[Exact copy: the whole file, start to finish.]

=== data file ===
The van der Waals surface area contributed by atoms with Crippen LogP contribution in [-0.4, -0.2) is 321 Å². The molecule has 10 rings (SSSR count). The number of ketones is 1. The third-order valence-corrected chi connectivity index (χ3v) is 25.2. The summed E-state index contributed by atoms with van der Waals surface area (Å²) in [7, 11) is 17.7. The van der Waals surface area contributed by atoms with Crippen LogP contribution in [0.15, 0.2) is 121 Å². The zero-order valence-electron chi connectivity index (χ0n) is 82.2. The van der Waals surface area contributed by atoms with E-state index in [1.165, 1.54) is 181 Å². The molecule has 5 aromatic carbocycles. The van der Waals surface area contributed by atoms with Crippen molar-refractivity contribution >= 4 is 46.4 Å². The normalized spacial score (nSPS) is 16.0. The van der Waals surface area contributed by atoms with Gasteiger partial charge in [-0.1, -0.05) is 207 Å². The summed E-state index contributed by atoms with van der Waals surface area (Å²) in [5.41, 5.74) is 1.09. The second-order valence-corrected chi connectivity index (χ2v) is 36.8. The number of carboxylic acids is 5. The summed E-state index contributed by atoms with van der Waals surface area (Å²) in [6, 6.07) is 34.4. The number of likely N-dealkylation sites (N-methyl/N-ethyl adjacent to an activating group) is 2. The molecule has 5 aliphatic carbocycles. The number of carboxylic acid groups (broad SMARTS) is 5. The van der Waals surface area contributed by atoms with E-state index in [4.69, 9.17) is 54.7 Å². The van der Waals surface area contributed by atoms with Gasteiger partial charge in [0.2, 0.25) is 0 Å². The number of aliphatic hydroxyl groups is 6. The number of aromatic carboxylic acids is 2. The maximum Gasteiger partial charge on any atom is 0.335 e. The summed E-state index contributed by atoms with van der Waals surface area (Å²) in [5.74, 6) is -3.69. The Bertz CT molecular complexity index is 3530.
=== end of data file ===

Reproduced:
The van der Waals surface area contributed by atoms with Crippen LogP contribution in [-0.4, -0.2) is 321 Å². The molecule has 10 rings (SSSR count). The number of ketones is 1. The third-order valence-corrected chi connectivity index (χ3v) is 25.2. The summed E-state index contributed by atoms with van der Waals surface area (Å²) in [7, 11) is 17.7. The van der Waals surface area contributed by atoms with Crippen LogP contribution in [0.15, 0.2) is 121 Å². The zero-order valence-electron chi connectivity index (χ0n) is 82.2. The van der Waals surface area contributed by atoms with E-state index in [1.165, 1.54) is 181 Å². The molecule has 5 aromatic carbocycles. The van der Waals surface area contributed by atoms with Crippen molar-refractivity contribution >= 4 is 46.4 Å². The normalized spacial score (nSPS) is 16.0. The van der Waals surface area contributed by atoms with Gasteiger partial charge in [-0.1, -0.05) is 207 Å². The summed E-state index contributed by atoms with van der Waals surface area (Å²) in [5.41, 5.74) is 1.09. The second-order valence-corrected chi connectivity index (χ2v) is 36.8. The number of carboxylic acids is 5. The summed E-state index contributed by atoms with van der Waals surface area (Å²) in [6, 6.07) is 34.4. The number of likely N-dealkylation sites (N-methyl/N-ethyl adjacent to an activating group) is 2. The molecule has 5 aliphatic carbocycles. The number of carboxylic acid groups (broad SMARTS) is 5. The van der Waals surface area contributed by atoms with E-state index in [4.69, 9.17) is 54.7 Å². The van der Waals surface area contributed by atoms with Gasteiger partial charge in [0.2, 0.25) is 0 Å². The number of aliphatic hydroxyl groups is 6. The number of aromatic carboxylic acids is 2. The maximum Gasteiger partial charge on any atom is 0.335 e. The summed E-state index contributed by atoms with van der Waals surface area (Å²) in [5.74, 6) is -3.69. The Bertz CT molecular complexity index is 3530.